Again, there is no real reason why that has to be the case. My car coasts very well at 760kg. The drag coefficient is about 0.26.

I don't see why a well modified bike couldn't get near that drag coefficient, and with maybe a third or less frontal area, it would coast almost as well. It would coast great at 80kph or less, which is where you are spending most of your time in the city anyway.

Anyway, thanks for the response! It's amazing how engineers of the past got things mostly right back in the beginning, before Alfred Sloan created the transportainment industry.
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Old 12-13-2007, 05:27 AM   #28
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It's cheap for Honda to just modify their Cub for that purpose.
I think it's a cost issue with smaller bikes. You've got the actual fairing, then all the mounting bracketry. Mounting a simple fairing/windshield to the handle bars, a cheap, easy way to do it, rather than to the frame at the steering head also transmits any wind buffeting into the steering of the motorcycle.

Adding a fairing also adds weight.

Really, without a fairing, there's not a lot of frontal area on a bike. It's not smooth, but it's very small. I've seen race team test where they have gotten rid of the production full fairings and produced higher top speeds. Again, these aren't "dustbin" fairings to start with.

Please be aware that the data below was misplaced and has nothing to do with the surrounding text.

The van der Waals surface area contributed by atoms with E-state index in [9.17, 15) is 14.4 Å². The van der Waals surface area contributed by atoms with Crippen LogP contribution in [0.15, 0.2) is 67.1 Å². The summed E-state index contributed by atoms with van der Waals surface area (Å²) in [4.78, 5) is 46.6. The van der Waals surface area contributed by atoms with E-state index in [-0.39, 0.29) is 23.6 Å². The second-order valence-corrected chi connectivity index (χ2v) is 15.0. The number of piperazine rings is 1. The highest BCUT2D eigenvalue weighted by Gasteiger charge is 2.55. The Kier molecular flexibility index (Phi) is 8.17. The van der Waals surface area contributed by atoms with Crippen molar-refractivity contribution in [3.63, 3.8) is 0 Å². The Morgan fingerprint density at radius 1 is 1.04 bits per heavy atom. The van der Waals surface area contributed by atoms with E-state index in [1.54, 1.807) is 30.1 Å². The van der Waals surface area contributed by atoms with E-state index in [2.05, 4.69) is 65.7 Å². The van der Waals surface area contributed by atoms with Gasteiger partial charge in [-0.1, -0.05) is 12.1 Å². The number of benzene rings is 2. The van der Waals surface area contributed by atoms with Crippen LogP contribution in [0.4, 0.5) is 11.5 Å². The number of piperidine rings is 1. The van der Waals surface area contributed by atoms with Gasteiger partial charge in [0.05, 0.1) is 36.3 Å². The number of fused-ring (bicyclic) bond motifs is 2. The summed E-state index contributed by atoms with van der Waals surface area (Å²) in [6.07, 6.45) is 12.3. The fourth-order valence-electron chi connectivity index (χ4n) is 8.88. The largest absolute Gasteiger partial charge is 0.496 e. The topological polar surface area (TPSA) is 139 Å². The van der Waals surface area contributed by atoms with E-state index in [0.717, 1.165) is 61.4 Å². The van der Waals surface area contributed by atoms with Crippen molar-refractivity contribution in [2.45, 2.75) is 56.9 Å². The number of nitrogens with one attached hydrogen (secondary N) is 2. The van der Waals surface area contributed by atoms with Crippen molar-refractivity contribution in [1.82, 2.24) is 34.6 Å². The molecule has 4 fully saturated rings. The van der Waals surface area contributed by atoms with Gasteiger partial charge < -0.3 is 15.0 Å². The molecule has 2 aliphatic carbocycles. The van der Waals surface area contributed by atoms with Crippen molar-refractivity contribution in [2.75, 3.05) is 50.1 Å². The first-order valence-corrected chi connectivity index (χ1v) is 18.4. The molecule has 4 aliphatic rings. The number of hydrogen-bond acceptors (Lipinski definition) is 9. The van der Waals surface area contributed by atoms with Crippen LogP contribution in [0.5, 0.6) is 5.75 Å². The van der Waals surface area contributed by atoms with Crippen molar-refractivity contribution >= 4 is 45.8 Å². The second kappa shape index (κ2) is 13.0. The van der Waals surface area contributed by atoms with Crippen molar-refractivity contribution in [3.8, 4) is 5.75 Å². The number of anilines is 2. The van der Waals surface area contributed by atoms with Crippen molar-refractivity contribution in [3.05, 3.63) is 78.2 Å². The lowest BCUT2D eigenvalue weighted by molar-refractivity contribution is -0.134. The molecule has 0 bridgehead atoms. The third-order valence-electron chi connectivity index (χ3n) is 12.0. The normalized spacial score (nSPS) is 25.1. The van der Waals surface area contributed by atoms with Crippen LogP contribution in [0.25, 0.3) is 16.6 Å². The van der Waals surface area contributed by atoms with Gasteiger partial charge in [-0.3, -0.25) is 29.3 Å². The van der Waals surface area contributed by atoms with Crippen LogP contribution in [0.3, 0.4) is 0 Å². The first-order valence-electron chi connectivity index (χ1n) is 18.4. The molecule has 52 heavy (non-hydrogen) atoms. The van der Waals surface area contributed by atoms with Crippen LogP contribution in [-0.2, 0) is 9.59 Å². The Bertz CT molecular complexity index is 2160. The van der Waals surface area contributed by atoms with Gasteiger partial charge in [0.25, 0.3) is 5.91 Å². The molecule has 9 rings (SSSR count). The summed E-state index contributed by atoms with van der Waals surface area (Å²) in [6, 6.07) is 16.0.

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Old 12-13-2007, 06:16 AM   #29
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I think bikes now are designed heavily towards performance rather than anything else such as FE. I don't really blame the designers/builders; it seems that's what the "market" wants, at least in the U.S.

To remedy that on any given bike - - -
There was a thread re. someone considering or recommending regearing the bike by changing the chain sprockets. I'd think you could drop the rpm's considerably this way, without changing anything else. Might need a correction to the speedo/odo depending on where the sensor is.
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Currently getting +/- 50 mpg in fall weather. EPA is 31/39 so not too shabby. WAI, fuel cutoff switch, full belly pan, smooth wheel covers.

Now driving '97 Civic HX; tires ~ 50 psi. '89 Volvo 240 = semi-retired.
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Old 12-13-2007, 06:41 AM   #30
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A lot of bikes have the speedo pick up coming off the countershaft sprocket. So, yeah, you'd need a "Speedohealer" to correct it after making changes to the overall gearing. The gearing changes are relatively easy to do.

They are becoming more efficient. More electronics on the ECU, fuel injection is common, but not as sophisitated as on cars, Cats on a lot of bikes.

Still, getting 45MPG on a machine that produces 0-60 times in less than three seconds with quarter mile times less than eleven with a cost of less than $10k. That's your common 600cc sport bike.

A bike's best defense is performance often. When I did street ride, it was important to me to make sure that I was going a little faster than traffic as I could manage better what I was coming upon rather than those that were over taking me, read as attempting to run me over...LOL!

The larger portions of the motorcycle market is cruisers. Standard and "metric"...read Harley-Davidson and the Japanese and other manufacturers. Basically large displacement twins from 1000 t0 1500cc's. There are larger displacement models too, up to 2000cc from Kawasaki, if I remember correctly.

But those aren't bikes that people are buying for economy either.